Senior Staff Writer
Marshall County educators had an open exchange of ideas, views and general information with Tennessee's education commissioner at the county system's central office on Thursday.
Preparing students for modern factory jobs and teacher evaluations - the latter being a subject that caught Gov. Bill Haslam's attention last fall - were two prominent topics for Commissioner Kevin S. Huffman.
"We had a good evaluation system," Forrest High School science teacher Elaine Huffines told Huffman, who indicated department leaders have spoken with thousands of teachers this year on evaluation systems.
"We'll make changes and tweaks to the evaluation system," he said.
Still, basic rules for evaluations are "good," Huffman continued. Change is "essential" because under the previous system, students scored well and more than half were not "at grade level."
Huffines, a former teacher evaluation team member, claimed that experience to drive home a point about the most recent teacher evaluation system. Administrators "don't even know what I'm doing," and "Just this year, we were able to figure out how to evaluate chemistry teachers..."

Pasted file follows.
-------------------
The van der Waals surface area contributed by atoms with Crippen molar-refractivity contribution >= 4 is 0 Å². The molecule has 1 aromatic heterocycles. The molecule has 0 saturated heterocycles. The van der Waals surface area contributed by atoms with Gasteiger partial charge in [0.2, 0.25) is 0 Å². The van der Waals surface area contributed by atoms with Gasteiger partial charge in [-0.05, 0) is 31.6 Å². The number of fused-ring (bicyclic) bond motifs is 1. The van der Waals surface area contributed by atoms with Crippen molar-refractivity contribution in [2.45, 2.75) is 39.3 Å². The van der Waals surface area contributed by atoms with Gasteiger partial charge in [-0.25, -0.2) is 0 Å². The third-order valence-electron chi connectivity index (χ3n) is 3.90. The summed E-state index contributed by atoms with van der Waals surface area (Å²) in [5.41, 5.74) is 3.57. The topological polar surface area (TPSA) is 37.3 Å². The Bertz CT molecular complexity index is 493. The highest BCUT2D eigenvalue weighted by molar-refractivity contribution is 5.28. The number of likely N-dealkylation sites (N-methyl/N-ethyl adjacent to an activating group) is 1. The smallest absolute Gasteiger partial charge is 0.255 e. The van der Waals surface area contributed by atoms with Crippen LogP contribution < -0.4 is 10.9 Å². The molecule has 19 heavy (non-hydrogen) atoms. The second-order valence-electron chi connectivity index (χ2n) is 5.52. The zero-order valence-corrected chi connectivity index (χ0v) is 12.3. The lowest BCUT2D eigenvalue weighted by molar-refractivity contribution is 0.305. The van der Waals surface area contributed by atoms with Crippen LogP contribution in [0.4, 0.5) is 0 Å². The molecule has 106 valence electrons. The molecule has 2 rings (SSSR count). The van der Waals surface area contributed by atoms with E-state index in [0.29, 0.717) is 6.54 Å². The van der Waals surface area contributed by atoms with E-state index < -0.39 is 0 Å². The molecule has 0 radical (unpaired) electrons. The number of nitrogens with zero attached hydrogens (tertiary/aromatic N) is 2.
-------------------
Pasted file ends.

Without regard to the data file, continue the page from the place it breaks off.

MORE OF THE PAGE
Standardized evaluation systems didn't work for teachers of various other studies such as physical education, art and other specialized studies and/or instruction.
"I want teachers evaluated," Huffines said. "But teachers are scared to death they're going to be fired."
Huffman acknowledged there'd been "push back" against new evaluation systems, said the system was tested "robustly" last year, and at some point it must be implemented.
Lyn Stacey, director of career and technical education programs in the county school system, quizzed Huffman about Career and Technical (CT) Education programs that prepare students for employment in high-tech factories.
Huffman's "unsure" about the state providing consultants for such programs, but it's clear he wants to "align CT and post secondary education and programs that lead to jobs."
It's a point repeatedly heard among economic development councils in Marshall County where leaders frequently explain that it's no longer enough to get a high school diploma and go to work for a pencil factory for decades.
With nearly 50 people present, Huffman advised, "We're not driven by ideology. We're driven by training that gets results."
Marshall County Commissioners Tom Sumners and Dean Delk attended saying, respectively, the state shouldn't rely more on local funding, and Huffman's visit goes a long way toward building relationships and understanding for the betterment of students.